Key changes made to Working Time Arrangements (WTA) Survey include:
- REVISION OF POPULATION BENCHMARKS
The Labour Force Survey estimates, and estimates from the supplementary surveys, are calculated in such a way as to sum to independent estimates of the civilian population aged 15 years and over (population benchmarks). These population benchmarks are based on Estimated Resident Population (ERP) data. Generally, revisions are made to population benchmarks for the LFS following the final rebasing of population estimates to the latest five yearly Census of Population and Housing, or when the need arises.
From February 2009 Labour Force Survey estimates have been compiled during population benchmarks based on the 2006 Census of Population and Housing. Revisions were applied to the LFS population benchmarks in July 2010 and November 2012 issues to take into account the latest available population estimates. The latest revision undertaken in December 2012 is not reflected in the estimates presented in this issue.
Changes to the LFS population benchmarks impact primarily on the magnitude of the Labour Force Survey estimates (i.e. employment and unemployment) that are directly related to the underlying size of the population. For more details on population benchmarks, see the Explanatory Notes in Labour Force, Australia (cat. no. 6202.0) and for details about the revisions made, see the article in the November 2012 issue of Labour Force, Australia (cat. no. 6202.0) and the article in the September 2010 issue of Labour Force, Australia (cat. no. 6202.0).
- CHANGES IN THE SCOPE OF THE SURVEY
From November 2009 the WTA was conducted in both urban and rural areas in all states and territories, but excluded people living in Aboriginal and Torres Strait Islander communities in very remote parts of Australia.
- In 2012:
- The data item 'Whether usually worked shift work and hours worked in most recent shift' was renamed to 'Whether usually worked shift work and hours usually worked in a shift' following a change to the survey question wording in November 2012. The question now collects data on hours worked in a usual shift rather than the most recent shift. Users need to exercise caution when comparing estimates from 2012 with previous years data.
- The data item 'Whether usually worked the majority of hours between 7pm and 7am in all jobs' was not collected in November 2009. The data item was reinstated in 2012. In 2006 data was collected of employees about whether they usually worked any hours between 7pm and 7am in all jobs, whereas in November 2012, employees were asked whether they usually worked the majority of hours between 7pm and 7am in all jobs. This change will effect the comparability with data from 2006. Users need to exercise caution when comparing estimates from 2012 with data from 2006.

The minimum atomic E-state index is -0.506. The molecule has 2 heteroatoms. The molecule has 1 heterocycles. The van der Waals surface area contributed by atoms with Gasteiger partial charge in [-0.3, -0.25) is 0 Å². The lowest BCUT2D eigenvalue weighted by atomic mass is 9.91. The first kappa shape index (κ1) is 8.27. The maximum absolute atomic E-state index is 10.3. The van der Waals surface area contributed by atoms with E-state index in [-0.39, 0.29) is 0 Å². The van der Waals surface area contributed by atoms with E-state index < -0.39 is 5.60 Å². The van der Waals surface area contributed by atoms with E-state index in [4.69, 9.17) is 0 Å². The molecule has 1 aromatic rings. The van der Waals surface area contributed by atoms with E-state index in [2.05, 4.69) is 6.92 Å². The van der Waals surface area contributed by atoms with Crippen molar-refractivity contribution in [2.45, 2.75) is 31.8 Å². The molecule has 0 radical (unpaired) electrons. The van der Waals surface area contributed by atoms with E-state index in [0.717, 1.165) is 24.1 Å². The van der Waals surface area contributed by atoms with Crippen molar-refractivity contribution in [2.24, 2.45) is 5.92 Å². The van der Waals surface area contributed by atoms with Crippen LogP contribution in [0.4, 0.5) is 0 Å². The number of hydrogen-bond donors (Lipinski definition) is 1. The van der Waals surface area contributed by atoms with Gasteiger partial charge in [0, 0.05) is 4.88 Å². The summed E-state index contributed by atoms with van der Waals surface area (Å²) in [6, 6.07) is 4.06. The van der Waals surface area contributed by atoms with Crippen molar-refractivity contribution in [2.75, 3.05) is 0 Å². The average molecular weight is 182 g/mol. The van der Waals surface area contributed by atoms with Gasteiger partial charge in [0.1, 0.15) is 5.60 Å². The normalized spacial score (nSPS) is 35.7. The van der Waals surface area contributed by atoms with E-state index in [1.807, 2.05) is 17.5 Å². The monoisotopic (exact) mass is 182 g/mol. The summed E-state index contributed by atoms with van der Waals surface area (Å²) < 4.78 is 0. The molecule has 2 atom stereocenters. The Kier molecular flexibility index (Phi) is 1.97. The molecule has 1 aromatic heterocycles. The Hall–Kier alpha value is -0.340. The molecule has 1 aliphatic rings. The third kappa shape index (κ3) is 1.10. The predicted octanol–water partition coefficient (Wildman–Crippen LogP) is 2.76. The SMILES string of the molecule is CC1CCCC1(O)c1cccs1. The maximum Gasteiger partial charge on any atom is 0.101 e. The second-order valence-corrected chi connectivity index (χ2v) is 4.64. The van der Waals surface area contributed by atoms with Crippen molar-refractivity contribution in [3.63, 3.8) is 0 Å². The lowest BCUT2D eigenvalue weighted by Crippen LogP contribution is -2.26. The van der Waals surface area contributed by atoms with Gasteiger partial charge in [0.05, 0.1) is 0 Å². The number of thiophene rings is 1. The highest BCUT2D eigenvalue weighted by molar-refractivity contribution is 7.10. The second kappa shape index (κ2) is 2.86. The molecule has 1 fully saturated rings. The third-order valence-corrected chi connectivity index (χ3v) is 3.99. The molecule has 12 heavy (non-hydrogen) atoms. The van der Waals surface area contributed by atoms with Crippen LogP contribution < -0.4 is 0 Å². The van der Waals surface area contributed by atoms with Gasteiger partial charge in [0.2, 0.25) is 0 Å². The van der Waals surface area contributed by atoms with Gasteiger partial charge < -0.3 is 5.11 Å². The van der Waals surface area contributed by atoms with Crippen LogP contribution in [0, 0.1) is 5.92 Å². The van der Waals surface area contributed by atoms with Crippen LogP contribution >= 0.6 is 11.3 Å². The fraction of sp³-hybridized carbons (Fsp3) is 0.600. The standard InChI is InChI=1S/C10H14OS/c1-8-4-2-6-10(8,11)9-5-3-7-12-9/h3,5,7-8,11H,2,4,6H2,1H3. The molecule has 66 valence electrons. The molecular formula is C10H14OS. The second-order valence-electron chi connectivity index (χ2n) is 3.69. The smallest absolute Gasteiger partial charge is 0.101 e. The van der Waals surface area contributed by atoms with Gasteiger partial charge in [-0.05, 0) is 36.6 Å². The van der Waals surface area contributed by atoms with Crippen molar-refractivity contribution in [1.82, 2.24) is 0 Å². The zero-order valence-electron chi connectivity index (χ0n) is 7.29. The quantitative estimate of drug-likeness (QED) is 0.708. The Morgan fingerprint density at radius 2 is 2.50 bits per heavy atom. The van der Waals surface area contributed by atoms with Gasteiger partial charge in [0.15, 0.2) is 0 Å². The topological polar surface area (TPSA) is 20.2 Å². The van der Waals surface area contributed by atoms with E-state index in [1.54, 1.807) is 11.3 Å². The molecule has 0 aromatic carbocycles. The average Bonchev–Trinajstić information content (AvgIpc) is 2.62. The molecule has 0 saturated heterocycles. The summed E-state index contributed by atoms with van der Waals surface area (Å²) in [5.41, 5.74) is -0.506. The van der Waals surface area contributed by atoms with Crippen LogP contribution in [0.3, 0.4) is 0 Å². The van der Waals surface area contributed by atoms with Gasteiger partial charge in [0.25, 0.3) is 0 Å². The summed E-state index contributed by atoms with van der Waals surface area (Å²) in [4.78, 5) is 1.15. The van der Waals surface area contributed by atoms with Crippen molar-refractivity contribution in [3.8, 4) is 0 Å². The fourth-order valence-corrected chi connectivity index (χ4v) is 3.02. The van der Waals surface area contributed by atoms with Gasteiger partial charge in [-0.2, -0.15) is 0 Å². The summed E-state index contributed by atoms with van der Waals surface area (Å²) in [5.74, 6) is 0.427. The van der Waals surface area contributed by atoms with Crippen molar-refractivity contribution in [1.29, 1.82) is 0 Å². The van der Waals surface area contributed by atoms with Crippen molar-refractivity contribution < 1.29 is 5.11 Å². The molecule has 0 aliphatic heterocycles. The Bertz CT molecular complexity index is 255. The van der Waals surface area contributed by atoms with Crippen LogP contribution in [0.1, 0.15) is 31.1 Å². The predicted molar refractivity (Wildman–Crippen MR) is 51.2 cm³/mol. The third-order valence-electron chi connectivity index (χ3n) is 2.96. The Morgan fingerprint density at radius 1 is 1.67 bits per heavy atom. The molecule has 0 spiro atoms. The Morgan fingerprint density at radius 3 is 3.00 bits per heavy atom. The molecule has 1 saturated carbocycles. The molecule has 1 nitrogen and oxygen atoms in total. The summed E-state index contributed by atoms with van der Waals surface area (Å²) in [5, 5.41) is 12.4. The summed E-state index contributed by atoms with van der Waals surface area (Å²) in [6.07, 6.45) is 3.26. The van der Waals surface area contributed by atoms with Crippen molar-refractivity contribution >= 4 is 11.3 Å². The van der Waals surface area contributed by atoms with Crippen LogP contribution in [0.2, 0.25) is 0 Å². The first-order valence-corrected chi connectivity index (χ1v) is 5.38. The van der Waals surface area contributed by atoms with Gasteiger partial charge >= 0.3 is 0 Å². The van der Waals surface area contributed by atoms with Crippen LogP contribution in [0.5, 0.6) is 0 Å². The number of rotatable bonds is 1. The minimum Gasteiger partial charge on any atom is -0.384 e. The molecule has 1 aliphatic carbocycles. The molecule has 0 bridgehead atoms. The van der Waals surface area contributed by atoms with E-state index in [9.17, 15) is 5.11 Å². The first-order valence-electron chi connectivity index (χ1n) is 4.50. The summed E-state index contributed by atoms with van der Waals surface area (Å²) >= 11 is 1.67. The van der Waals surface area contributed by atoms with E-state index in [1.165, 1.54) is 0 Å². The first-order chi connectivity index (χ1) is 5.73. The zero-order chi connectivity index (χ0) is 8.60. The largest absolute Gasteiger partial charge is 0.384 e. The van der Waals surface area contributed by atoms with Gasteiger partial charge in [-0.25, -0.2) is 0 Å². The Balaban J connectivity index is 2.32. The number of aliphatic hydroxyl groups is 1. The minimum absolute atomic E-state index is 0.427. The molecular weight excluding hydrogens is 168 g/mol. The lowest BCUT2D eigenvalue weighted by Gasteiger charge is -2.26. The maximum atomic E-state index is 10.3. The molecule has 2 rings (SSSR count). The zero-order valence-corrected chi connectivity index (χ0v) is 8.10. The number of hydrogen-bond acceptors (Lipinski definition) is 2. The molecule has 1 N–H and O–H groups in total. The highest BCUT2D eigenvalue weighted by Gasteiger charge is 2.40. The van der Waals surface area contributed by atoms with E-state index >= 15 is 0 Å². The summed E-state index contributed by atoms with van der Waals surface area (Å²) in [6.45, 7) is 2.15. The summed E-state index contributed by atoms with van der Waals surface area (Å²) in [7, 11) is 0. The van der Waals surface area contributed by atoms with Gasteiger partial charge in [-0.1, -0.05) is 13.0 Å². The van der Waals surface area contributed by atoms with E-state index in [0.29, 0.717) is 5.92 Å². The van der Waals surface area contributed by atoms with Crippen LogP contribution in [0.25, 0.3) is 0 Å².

- In 2009:
- An additional data item has been presented in the publication. This item is 'Whether usually worked shift work and type of shift usually worked'.
- The data items, 'Whether usually worked any hours between 7pm and 7am in all jobs' and 'Whether usually worked extra hours or overtime' presented in the 2006 publication are not available in 2009 as this information was not collected in November 2009.
- The data item, 'Whether had a formal system of working flexible hours' presented in the 2006 publication has been replaced with 'Whether had an agreement with employer to work flexible hours' in 2009.
- In 2006:
- The Working Arrangements Survey was redeveloped and renamed the Working Time Arrangements Survey.
- Information for the data item, 'Whether compensated for extra hours or overtime worked' presented in the 2006 publication was collected for employees who usually worked unpaid extra hours or overtime. This has been replaced with the data item, 'Whether usually worked extra hours or overtime and how compensated for overtime worked'. Information for this item was collected from employees who usually worked any extra hours or overtime, regardless of whether it was paid or unpaid.
- Additionally in 2006, only employees who did not usually work the same number of hours of work each week received questions about whether they were guaranteed a minimum number of hours of work each week. In 2009, all employees were asked whether they were guaranteed a minimum number of hours of work each week.
- In 2003:
- People who were away from work for four weeks or more were asked if they worked shift work in the last four weeks. This group has been shown separately in the category 'Away from work for the last four weeks'.
- Those people who usually work 35 hours or more were not asked if they work in a job-share arrangement from November 2003. This group was shown separately in the category 'Does not usually work part-time'.
- From the November 2003 survey, data on hours worked in main job are used to derive full-time or part-time status of employees in main job.
- In 2000:
- The survey terms 'Permanent' and 'Casual' were replaced to more accurately reflect what is collected in the survey. The term 'Permanent' was replaced with 'With leave entitlements', and 'Casual' has been replaced with 'Without leave entitlements'.
- In 1995:
- Exclusion of employees attending school from August 1995.
This page last updated 2 May 2013